Is there salvation in “helping the poor”? As Christians we are led to believe so. The very essence of all so-called liberal ideals held sacred by Christendom ingrained this notion in the minds of hundreds of generations. We can see it persisting even today at the core of the “activists” cause in the way its communities of “advocates” weave the “plight” of the “oppressed” into the fabric of their quaint narratives.
Yesterday, Reina Mae Nasino buried her child River who succumbed to illness due to the less-than-ideal circumstances surrounding the pregnancy and childbirth of her mother. Why were these circumstances not ideal? Rappler “reports” that “Nasino is in jail over the non-bailable charge of illegal possession of firearms and explosives”. Author Lian Buan then goes on to editorialise that these are “the usual charges against activists”. Nasino was pregnant at the time and gave birth while in prison. Another Rappler “report” also authored by Buan noted that the birth happened “on Wednesday, July 1, as the coronavirus raged in Philippine jails”. Buan goes on to “report” that “Nasino would have to go back to the female dormitory of the Manila City Jail, and leave her newborn baby without her breast milk, among others” in the following days.
BBC News reports that “Under Philippine law a child born in custody can remain with the mother for only the first month of their life, though exceptions can be made.” Nonetheless Inquirer columnist Gideon Lasco today asks, Who killed Baby River? Over more than the first half of his piece, Lasco goes over some circumstantial factoids surrounding Baby River — how “her fetal life was in the most fraught of circumstances”, that “[her mother’s] appeals for freedom, both on humanitarian and legal grounds, went unheeded”, as well as launching into a bit of whataboutism pointing out that “powerful individuals accused of far worse crimes have been accorded much better treatment in the name of the same ‘compassion’ and ‘humanitarian grounds’ that were denied them”.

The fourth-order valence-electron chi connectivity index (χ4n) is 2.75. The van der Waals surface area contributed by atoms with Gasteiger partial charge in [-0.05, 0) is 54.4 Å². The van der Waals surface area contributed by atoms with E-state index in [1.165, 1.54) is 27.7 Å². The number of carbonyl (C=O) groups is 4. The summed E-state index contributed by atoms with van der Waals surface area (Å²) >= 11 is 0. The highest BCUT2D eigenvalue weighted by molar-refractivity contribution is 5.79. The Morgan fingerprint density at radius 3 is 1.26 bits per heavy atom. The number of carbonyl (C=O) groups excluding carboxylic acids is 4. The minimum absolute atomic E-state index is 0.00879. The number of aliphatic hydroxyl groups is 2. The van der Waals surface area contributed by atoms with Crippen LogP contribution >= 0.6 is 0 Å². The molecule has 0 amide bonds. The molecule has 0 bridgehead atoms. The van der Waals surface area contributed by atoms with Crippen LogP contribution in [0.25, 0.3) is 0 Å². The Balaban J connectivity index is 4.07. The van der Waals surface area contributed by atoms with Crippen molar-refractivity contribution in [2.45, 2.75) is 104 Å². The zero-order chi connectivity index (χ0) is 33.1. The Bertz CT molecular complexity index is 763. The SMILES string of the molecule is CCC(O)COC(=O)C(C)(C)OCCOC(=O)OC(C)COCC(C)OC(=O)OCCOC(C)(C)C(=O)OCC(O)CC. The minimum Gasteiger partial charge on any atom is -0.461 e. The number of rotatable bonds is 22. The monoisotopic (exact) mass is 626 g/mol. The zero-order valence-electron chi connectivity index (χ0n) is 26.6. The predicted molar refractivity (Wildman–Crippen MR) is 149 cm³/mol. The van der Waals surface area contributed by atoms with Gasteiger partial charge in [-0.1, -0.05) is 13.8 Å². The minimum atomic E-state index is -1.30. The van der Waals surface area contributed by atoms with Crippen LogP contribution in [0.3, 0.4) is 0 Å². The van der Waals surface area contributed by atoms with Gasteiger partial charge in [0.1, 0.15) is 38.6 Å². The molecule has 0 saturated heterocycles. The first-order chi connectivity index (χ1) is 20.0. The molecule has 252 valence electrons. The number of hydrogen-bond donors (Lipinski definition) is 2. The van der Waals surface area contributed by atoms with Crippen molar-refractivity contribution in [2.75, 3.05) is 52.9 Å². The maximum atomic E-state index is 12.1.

Yadda yadda yadda. One reading Lasco’s bleeding-heart appeal could be excused for glossing over all that to cut to what one would hope to be a satisfying answer to the question that is the title of his quaint blurb. Sadly, no such answer, as it turns out, was forthcoming. To Lasco’s credit, he was simply being honest.
Who killed Baby River? This question will surely lead to many inconvenient truths, but we must insist on asking it, because like that of Rosario before her, the story of Baby River—illness in the absence of health, suffering in the absence of loved ones, and violence in the name of justice—is the story of countless Filipino children.
In short, Baby River was not a special case in the Philippines — certainly not one that justifies all the hoo-ha being hyped by the media today complicit to the dishonest wishes of their comrades in the “activist” community. Famed Aussie celebrity (based in the Philippines) Anne Curtis-Smith tweeted, “Was it really too much to ask to have compassion for a grieving mother?” Was she talking about the mothers of the “countless Filipino children” Lasco cites in his Inquirer column? Evidently not. Clearly, it is Baby River specifically that is the object of the mega-celebrity’s most recent product endorsement.
Some “influencers” at least show the cojones to categorically state what they prefer to “conclude” from all the circumstantial evidence surrounding Baby River’s plight presented by these “journalists” and celebrity endorsers.
Thing is, whether you blame the system that predates and transcends any one administration or president or, instead, prefer the delusion that all this was the “fault” of one man alone, the more important question — far more important than Gideon Lasco’s — is this:
Will the death of Baby River save Filipinos?
The way we now see a who’s-who of “activists”, chi chi “thought leaders”, and ABS-CBN starlets raising a stink about this most recent stiff, one would be forgiven if one thought that Baby River is Jesus Christ himself immaculately conceived in a Philippine jail.
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